Take time for finishing touches
No matter how good you feel about your final take, you’ll want to do a light edit after the fact. With a few simple editing techniques, you can elevate your mix to something you’re excited to show off.
The most basic thing you’ll want to clean up in virtually any recorded mix is the volume levels. As we said earlier, you want to record with your outputs safely out of the reds, but the finished product should be as loud as whatever the listener hears before or after it. Boosting the volume of the whole file in a DAW or audio editing software is a quick and easy solution.
You probably want to normalize your levels, too. Even if you kept an eye on your channels, there will likely be spikes and dips in volume somewhere in the mix, creating lulls or jumps in energy. This, too, is an easy fix, even if you’re inexperienced with audio editing. Whatever DAW you’re using, a quick YouTube search should make it quick to learn how to tweak the volume of a specific part of a file.
What we’re describing here is basically manual compression—the process of reducing the dynamic range of your mix to make it sound more cohesive. You can also do this automatically using plugins or built-in features on DAWs and other software. It’s good to proceed carefully here, though. Used correctly, compression technology can make your mix sound full, punchy and clean. But it can also drain some of the life from your mix (some dynamic range is still desirable, after all). If you do use some kind of software to compress your mix, compare how it sounds before and after to make sure the result sounds better overall.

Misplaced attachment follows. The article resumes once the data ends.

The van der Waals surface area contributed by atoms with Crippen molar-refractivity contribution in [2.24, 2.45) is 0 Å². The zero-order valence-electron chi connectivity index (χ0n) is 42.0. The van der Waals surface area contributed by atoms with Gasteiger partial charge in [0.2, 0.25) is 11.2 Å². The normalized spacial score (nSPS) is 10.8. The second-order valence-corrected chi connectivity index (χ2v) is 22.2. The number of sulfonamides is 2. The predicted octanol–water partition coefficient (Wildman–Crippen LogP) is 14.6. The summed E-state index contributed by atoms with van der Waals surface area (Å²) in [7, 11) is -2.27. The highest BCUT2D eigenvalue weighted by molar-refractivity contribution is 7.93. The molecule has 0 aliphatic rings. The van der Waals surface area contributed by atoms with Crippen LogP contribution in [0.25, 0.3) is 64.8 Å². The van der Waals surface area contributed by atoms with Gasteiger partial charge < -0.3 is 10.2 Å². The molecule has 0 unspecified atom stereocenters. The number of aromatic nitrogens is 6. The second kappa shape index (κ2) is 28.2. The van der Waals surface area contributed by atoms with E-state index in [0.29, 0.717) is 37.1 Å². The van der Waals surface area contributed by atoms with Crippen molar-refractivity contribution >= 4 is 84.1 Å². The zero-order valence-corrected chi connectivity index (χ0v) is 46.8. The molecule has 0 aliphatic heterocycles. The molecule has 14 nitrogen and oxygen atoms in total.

This may seem controversial to some, but entry-level audio editing methods unlock another powerful option: stitching together parts of different takes. Purists may scoff, saying your mix should capture your abilities as they really are, without embellishing them—if a transition near the end went a little funny, either live with it or re-record the whole thing.
We won’t get into the nuances of that argument here. Suffice to say, it’s perfectly normal to record a mix and feel great about the whole thing… except one or two blends that made you wince a bit. You could re-record from the beginning just to get that part right. Or, you could record a new take, starting at some point near the section you’d like to change, get it to sound the way you want it, then swap that section into your original file. An easy way to do this is to choose a specific beat that’s easy to find—say, the beginning of the first bar at the beginning or end of a breakdown—and make that the point where you stitch your new take onto your old one.
Whether you allow yourself that kind of post-mix editing is a matter of personal style and, dare we say, philosophy, that’s completely up to you. Either way, it leads nicely into our final tip. But first…